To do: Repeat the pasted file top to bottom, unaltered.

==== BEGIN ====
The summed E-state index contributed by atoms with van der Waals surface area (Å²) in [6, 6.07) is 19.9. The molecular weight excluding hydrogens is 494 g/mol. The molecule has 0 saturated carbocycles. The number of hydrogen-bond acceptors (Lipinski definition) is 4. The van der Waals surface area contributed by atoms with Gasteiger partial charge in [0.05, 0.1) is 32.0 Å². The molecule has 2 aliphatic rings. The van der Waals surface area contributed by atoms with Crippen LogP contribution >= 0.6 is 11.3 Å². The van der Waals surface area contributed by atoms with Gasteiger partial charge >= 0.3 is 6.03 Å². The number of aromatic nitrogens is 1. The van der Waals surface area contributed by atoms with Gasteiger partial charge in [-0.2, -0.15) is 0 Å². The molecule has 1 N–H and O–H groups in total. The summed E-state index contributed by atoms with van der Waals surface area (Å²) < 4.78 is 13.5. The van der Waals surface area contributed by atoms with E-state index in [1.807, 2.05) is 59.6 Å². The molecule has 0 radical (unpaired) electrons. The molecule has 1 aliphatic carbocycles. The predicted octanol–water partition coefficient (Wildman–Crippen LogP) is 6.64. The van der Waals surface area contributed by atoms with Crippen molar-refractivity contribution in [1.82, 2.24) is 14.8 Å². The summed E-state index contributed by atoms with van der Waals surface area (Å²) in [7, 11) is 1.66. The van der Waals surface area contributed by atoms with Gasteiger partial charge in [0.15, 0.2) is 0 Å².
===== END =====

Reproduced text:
The summed E-state index contributed by atoms with van der Waals surface area (Å²) in [6, 6.07) is 19.9. The molecular weight excluding hydrogens is 494 g/mol. The molecule has 0 saturated carbocycles. The number of hydrogen-bond acceptors (Lipinski definition) is 4. The van der Waals surface area contributed by atoms with Gasteiger partial charge in [0.05, 0.1) is 32.0 Å². The molecule has 2 aliphatic rings. The van der Waals surface area contributed by atoms with Crippen LogP contribution >= 0.6 is 11.3 Å². The van der Waals surface area contributed by atoms with Gasteiger partial charge >= 0.3 is 6.03 Å². The number of aromatic nitrogens is 1. The van der Waals surface area contributed by atoms with Gasteiger partial charge in [-0.2, -0.15) is 0 Å². The molecule has 1 N–H and O–H groups in total. The summed E-state index contributed by atoms with van der Waals surface area (Å²) < 4.78 is 13.5. The van der Waals surface area contributed by atoms with E-state index in [1.807, 2.05) is 59.6 Å². The molecule has 0 radical (unpaired) electrons. The molecule has 1 aliphatic carbocycles. The predicted octanol–water partition coefficient (Wildman–Crippen LogP) is 6.64. The van der Waals surface area contributed by atoms with Crippen molar-refractivity contribution in [1.82, 2.24) is 14.8 Å². The summed E-state index contributed by atoms with van der Waals surface area (Å²) in [7, 11) is 1.66. The van der Waals surface area contributed by atoms with Gasteiger partial charge in [0.15, 0.2) is 0 Å².